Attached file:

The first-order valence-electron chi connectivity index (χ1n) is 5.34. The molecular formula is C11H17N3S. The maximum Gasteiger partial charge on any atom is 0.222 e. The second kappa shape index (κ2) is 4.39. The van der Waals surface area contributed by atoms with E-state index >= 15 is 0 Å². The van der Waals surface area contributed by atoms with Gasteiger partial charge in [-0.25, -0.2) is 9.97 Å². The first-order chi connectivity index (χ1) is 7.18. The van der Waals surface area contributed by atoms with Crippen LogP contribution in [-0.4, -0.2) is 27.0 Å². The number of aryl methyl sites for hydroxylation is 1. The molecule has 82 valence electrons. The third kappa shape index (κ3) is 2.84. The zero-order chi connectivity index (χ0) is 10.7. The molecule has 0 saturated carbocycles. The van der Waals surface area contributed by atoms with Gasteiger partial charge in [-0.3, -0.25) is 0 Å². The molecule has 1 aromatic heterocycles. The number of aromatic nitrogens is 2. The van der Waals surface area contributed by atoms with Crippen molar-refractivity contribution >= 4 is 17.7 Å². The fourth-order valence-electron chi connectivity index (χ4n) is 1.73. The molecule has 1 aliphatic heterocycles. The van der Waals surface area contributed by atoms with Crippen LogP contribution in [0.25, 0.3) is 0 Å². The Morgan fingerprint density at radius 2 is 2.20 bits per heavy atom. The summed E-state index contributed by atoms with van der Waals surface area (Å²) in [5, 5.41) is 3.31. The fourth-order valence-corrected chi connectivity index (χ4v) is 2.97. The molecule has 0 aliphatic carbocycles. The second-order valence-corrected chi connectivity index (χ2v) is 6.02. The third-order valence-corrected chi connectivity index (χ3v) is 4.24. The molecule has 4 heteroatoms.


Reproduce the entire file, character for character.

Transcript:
The first-order valence-electron chi connectivity index (χ1n) is 5.34. The molecular formula is C11H17N3S. The maximum Gasteiger partial charge on any atom is 0.222 e. The second kappa shape index (κ2) is 4.39. The van der Waals surface area contributed by atoms with E-state index >= 15 is 0 Å². The van der Waals surface area contributed by atoms with Gasteiger partial charge in [-0.25, -0.2) is 9.97 Å². The first-order chi connectivity index (χ1) is 7.18. The van der Waals surface area contributed by atoms with Crippen LogP contribution in [-0.4, -0.2) is 27.0 Å². The number of aryl methyl sites for hydroxylation is 1. The molecule has 82 valence electrons. The third kappa shape index (κ3) is 2.84. The zero-order chi connectivity index (χ0) is 10.7. The molecule has 0 saturated carbocycles. The van der Waals surface area contributed by atoms with Gasteiger partial charge in [-0.3, -0.25) is 0 Å². The molecule has 1 aromatic heterocycles. The number of aromatic nitrogens is 2. The van der Waals surface area contributed by atoms with Crippen molar-refractivity contribution >= 4 is 17.7 Å². The fourth-order valence-electron chi connectivity index (χ4n) is 1.73. The molecule has 1 aliphatic heterocycles. The van der Waals surface area contributed by atoms with Crippen LogP contribution in [0.25, 0.3) is 0 Å². The Morgan fingerprint density at radius 2 is 2.20 bits per heavy atom. The summed E-state index contributed by atoms with van der Waals surface area (Å²) in [5, 5.41) is 3.31. The fourth-order valence-corrected chi connectivity index (χ4v) is 2.97. The molecule has 0 aliphatic carbocycles. The second-order valence-corrected chi connectivity index (χ2v) is 6.02. The third-order valence-corrected chi connectivity index (χ3v) is 4.24. The molecule has 4 heteroatoms.